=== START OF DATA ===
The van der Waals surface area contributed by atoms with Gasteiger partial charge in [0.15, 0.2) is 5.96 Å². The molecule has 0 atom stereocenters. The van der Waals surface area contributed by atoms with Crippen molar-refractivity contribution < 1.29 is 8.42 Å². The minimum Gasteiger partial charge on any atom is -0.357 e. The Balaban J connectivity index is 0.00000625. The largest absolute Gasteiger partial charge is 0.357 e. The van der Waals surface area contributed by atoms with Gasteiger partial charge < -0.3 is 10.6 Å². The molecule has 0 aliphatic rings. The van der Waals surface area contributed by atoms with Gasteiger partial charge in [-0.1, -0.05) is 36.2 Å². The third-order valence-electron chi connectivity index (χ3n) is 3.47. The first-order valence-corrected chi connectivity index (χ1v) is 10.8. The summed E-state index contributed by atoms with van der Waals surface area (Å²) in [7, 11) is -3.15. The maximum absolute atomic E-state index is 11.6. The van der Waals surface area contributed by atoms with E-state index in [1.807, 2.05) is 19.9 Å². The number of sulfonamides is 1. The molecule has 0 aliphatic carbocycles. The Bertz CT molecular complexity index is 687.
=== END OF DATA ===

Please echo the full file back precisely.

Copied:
The van der Waals surface area contributed by atoms with Gasteiger partial charge in [0.15, 0.2) is 5.96 Å². The molecule has 0 atom stereocenters. The van der Waals surface area contributed by atoms with Crippen molar-refractivity contribution < 1.29 is 8.42 Å². The minimum Gasteiger partial charge on any atom is -0.357 e. The Balaban J connectivity index is 0.00000625. The largest absolute Gasteiger partial charge is 0.357 e. The van der Waals surface area contributed by atoms with Gasteiger partial charge < -0.3 is 10.6 Å². The molecule has 0 aliphatic rings. The van der Waals surface area contributed by atoms with Gasteiger partial charge in [-0.1, -0.05) is 36.2 Å². The third-order valence-electron chi connectivity index (χ3n) is 3.47. The first-order valence-corrected chi connectivity index (χ1v) is 10.8. The summed E-state index contributed by atoms with van der Waals surface area (Å²) in [7, 11) is -3.15. The maximum absolute atomic E-state index is 11.6. The van der Waals surface area contributed by atoms with E-state index in [1.807, 2.05) is 19.9 Å². The number of sulfonamides is 1. The molecule has 0 aliphatic carbocycles. The Bertz CT molecular complexity index is 687.